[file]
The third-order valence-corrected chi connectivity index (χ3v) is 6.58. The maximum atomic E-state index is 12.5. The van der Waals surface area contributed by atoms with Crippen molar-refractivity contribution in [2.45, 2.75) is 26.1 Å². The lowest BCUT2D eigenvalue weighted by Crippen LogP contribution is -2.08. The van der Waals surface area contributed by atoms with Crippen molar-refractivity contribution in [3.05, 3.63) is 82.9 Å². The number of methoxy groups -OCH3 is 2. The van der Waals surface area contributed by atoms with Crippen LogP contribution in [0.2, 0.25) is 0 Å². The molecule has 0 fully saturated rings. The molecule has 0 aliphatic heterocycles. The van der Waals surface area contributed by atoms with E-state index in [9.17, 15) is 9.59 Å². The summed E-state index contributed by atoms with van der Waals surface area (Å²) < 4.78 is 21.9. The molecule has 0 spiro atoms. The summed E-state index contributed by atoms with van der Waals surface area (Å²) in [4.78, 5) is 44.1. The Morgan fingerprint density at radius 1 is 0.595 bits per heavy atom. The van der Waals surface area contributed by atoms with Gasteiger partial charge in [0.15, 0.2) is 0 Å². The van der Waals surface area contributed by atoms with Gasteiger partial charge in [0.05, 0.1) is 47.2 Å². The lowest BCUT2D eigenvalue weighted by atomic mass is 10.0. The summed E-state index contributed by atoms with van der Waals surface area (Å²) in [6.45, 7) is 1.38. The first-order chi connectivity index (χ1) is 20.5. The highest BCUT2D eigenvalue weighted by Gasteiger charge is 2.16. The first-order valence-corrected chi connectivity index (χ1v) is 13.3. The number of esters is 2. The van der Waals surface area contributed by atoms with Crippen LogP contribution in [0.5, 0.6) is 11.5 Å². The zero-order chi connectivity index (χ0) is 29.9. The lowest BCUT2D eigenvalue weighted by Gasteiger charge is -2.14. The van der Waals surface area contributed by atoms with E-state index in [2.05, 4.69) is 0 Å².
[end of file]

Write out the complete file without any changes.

The third-order valence-corrected chi connectivity index (χ3v) is 6.58. The maximum atomic E-state index is 12.5. The van der Waals surface area contributed by atoms with Crippen molar-refractivity contribution in [2.45, 2.75) is 26.1 Å². The lowest BCUT2D eigenvalue weighted by Crippen LogP contribution is -2.08. The van der Waals surface area contributed by atoms with Crippen molar-refractivity contribution in [3.05, 3.63) is 82.9 Å². The number of methoxy groups -OCH3 is 2. The van der Waals surface area contributed by atoms with Crippen LogP contribution in [0.2, 0.25) is 0 Å². The molecule has 0 fully saturated rings. The molecule has 0 aliphatic heterocycles. The van der Waals surface area contributed by atoms with E-state index in [9.17, 15) is 9.59 Å². The summed E-state index contributed by atoms with van der Waals surface area (Å²) < 4.78 is 21.9. The molecule has 0 spiro atoms. The summed E-state index contributed by atoms with van der Waals surface area (Å²) in [4.78, 5) is 44.1. The Morgan fingerprint density at radius 1 is 0.595 bits per heavy atom. The van der Waals surface area contributed by atoms with Gasteiger partial charge in [0.15, 0.2) is 0 Å². The van der Waals surface area contributed by atoms with Gasteiger partial charge in [0.05, 0.1) is 47.2 Å². The lowest BCUT2D eigenvalue weighted by atomic mass is 10.0. The summed E-state index contributed by atoms with van der Waals surface area (Å²) in [6.45, 7) is 1.38. The first-order chi connectivity index (χ1) is 20.5. The highest BCUT2D eigenvalue weighted by Gasteiger charge is 2.16. The first-order valence-corrected chi connectivity index (χ1v) is 13.3. The number of esters is 2. The van der Waals surface area contributed by atoms with Crippen LogP contribution in [0.5, 0.6) is 11.5 Å². The zero-order chi connectivity index (χ0) is 29.9. The lowest BCUT2D eigenvalue weighted by Gasteiger charge is -2.14. The van der Waals surface area contributed by atoms with E-state index in [2.05, 4.69) is 0 Å².